Lindsay Ann Bakes: {VIDEO} How To Properly Measure Flour (#1 baking mistake) | Baking 101: Quick, Easy Tips & Tricks

Wednesday, December 18, 2013

{VIDEO} How To Properly Measure Flour (#1 baking mistake) | Baking 101: Quick, Easy Tips & Tricks

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DID YOU SEE THE ALL-NEW VIDEO ON MY YOUTUBE CHANNEL (youtube.com/LindsayAnnBakes), TODAY?!  

In this Baking 101 Video, I share a quick & easy trick to help avoid one of the BIGGEST BAKING MISTAKES, as I show you how to properly measure your flour for your recipe.

Watch the video below or click here to view it on YouTube
  and be sure to subscribe to my YouTube channel to be the first to see my ALL-NEW VIDEOS EVERY WEEK!
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Unlike cooking, baking is a science and requires precise attention to recipe, and accurate measurements. Little things people tend to not pay attention to, like the way you measure a cup of flour, or whether you are using a liquid or dry measuring cup, can make all the difference in the outcome of your baked good. 



ALL ABOUT FLOUR
  •  Flour is either made from wheat or non-wheat ingredients (grains, nuts, legumes, etc.). 
  • Non-wheat flour is a common ingredient in gluten free baking, while wheat flour is the more common type of flour and a staple in most home pantries. 
  • Flour is one of the most common ingredients in baking. 
  • Using it incorrectly can turn your baked good form a masterpiece into a disaster. 
  • Flour naturally compacts itself in its bag so make sure you are measuring it properly before adding it to your recipe (shown in the video). 
  • Even a few extra ounces of flour can drastically compromise the outcome of your baked goods. 
  • Flour helps give volume and provide support and structure in baked goods. 
  • Flour can also be used for dusting pans before baking and coating nuts, fruit, and mix-ins before adding to the batter to prevent them from sinking to the bottom during baking. 
  • In baking, the type of flour used will drastically affect the outcome. 
  • Flour contains protein (which creates gluten), in either higher or lower levels. Different types of flour have different percentages of protein. 
  • When flour is mixed with the liquid in the recipe, the proteins in the flour bond together causing gluten to form, producing toughness and elasticity in your baked good. The leavening agent (usually baking powder or baking soda and sometimes yeast) then fills that gluten with air pockets. As your baked good is heated in the oven it will rise even more until the gluten sets, giving a fluffy and spongy structure to dense, wet dough. 
  • When the recipe simply states "flour", all-purpose flour is usually called for. 
  • If your recipes says "x cups flour, sifted", measure first, then sift. If your recipe says "x cups sifted flour", sift, then measure.
  • By scooping the flour into your measuring cup, straight from the bag, the flour becomes packed into the cup and will result in too much flour in your recipe. 
  • Too much flour will result in a tough, dense and dry baked goods. This is one of the main factors in a recipe not coming out "right", and is a very common baking mistake made by so many at-home bakers.
  • If the recipe calls for a "heaping" cup/teaspoon/tablespoon, leave a small mound of ingredient overflowing on top of your measuring cup/spoon and do not level off the top.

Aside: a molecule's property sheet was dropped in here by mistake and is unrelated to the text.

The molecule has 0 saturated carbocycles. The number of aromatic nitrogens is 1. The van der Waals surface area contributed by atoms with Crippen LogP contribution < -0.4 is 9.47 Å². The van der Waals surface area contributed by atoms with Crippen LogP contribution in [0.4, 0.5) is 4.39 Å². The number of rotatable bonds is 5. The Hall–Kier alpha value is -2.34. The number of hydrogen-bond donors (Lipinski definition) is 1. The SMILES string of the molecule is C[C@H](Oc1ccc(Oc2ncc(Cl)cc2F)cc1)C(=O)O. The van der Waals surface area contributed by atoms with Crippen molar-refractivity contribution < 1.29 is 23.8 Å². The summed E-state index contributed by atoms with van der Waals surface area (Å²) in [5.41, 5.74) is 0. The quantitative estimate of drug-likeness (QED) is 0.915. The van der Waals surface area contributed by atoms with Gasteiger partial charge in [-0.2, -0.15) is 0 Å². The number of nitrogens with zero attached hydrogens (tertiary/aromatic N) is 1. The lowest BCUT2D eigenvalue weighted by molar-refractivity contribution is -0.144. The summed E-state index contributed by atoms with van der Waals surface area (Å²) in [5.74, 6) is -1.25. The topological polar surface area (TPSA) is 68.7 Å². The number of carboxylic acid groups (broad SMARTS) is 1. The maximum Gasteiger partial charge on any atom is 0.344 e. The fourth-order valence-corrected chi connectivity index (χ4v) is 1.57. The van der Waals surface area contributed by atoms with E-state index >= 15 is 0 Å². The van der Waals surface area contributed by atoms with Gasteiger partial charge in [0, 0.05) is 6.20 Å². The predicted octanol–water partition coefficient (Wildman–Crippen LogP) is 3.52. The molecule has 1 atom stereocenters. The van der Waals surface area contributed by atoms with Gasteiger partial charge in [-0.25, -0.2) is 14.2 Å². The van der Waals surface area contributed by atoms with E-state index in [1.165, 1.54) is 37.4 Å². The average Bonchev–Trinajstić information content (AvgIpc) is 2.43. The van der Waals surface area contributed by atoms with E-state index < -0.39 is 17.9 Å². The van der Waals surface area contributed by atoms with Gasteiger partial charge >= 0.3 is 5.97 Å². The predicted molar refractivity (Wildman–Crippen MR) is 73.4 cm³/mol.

• If the recipe calls for a "scant" cup/teaspoon/tablespoon, do not fill the cup/spoon up to the top, leaving a small gap between the ingredient and the rip of the cup/spoon.
  • It is always best to weigh out your flour using a kitchen scale for accuracy! 
  • If you don't have a scale, the next best method to get a more accurate measure is using, what I call, the fluff, spoon and level method (explained below). 

How To Measure Flour (or cocoa powder and other dry ingredients) When You Don't Have A Kitchen Scale: 

The "Fluff, Spoon & Level" Method

  1. Fluff up the flour (or dry ingredient) in its bag or container, with a spoon or scoop to loosen and aerate it.
  2. Spoon the flour, gently, into your measuring cup until it is completely full and overflowing. (Do not pack it down or shake it, as this will compact too much flour into your cup than desired.)
  3. Level it off, by dragging the a flat edge across the top edge of the measuring cup (back of a butter knife, metal spatula, etc.). Repeat if necessary. Add to your recipe as directed.


Flour Weight Chart:
  • All-Purpose Flour:
    • 1 tablespoon = 1/4 oz = 7.5g
    • 1/4 cup = 1.25 oz = 30g
    • 1/3 cup = 1.5 oz = 40g
    • 1/2 cup = 2.5 oz = 60g
    • 2/3 cup = 3.25 oz = 79.5g
    • 3/4 cup = 3.5 oz = 90g
    • 1 cup = 4.25 oz = 120g
  • Cake flour:
    • 1 tablespoon = 7g
    • 1/4 cup = 1 oz = 28g
    • 1/3 cup = 37g
    • 1/2 cup =  2 oz = 56g
    • 2/3 cup = 74g
    • 3/4 cup = 3 oz = 84g
    • 1 cup = 4 oz = 112g
  • Bread flour: 
    • 1 tablespoon = 8g
    • 1/4 cup = 32g
    • 1/3 cup = 42.6g
    • 1/2 cup =  64g
    • 2/3 cup = 85.3g
    • 3/4 cup = 96g
    • 1 cup = 4.5oz = 128g


Conversion Chart:
  • 1 dash = 1/16 teaspoon
  • 1 pinch = 1/8 teaspoon
  • 1/2 tablespoons = 1 1/2 teaspoons
  • 1 tablespoon = 3 teaspoons
  • 1/8 cup = 2 tablespoons
  • 1/4 cup = 4 tablespoons
  • 1/3 cup = 5 tablespoons + 1 teaspoons
  • 3/8 cup = 1/4 cup + 2 tablespoons
  • 1/2 cup = 8 tablespoons
  • 2/3 cup = 10 tablespoons + 2 teaspoons
  • 5/8 cup = 1/2 cup + 2 tablespoons
  • 3/4 cup = 12 tablespoons
  • 7/8 cup = 3/4 cup + 2 tablespoons
  • 1 cup = 16 tablespoons

Give it a try and let me know how it goes. 
Got a video request that you would like to see?! Let me know! In the mean time, click around for more of my favorite small-batch dessert recipes, festive party treat ideas, and more!

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Recipes/Blog: lindsayannbakes.com
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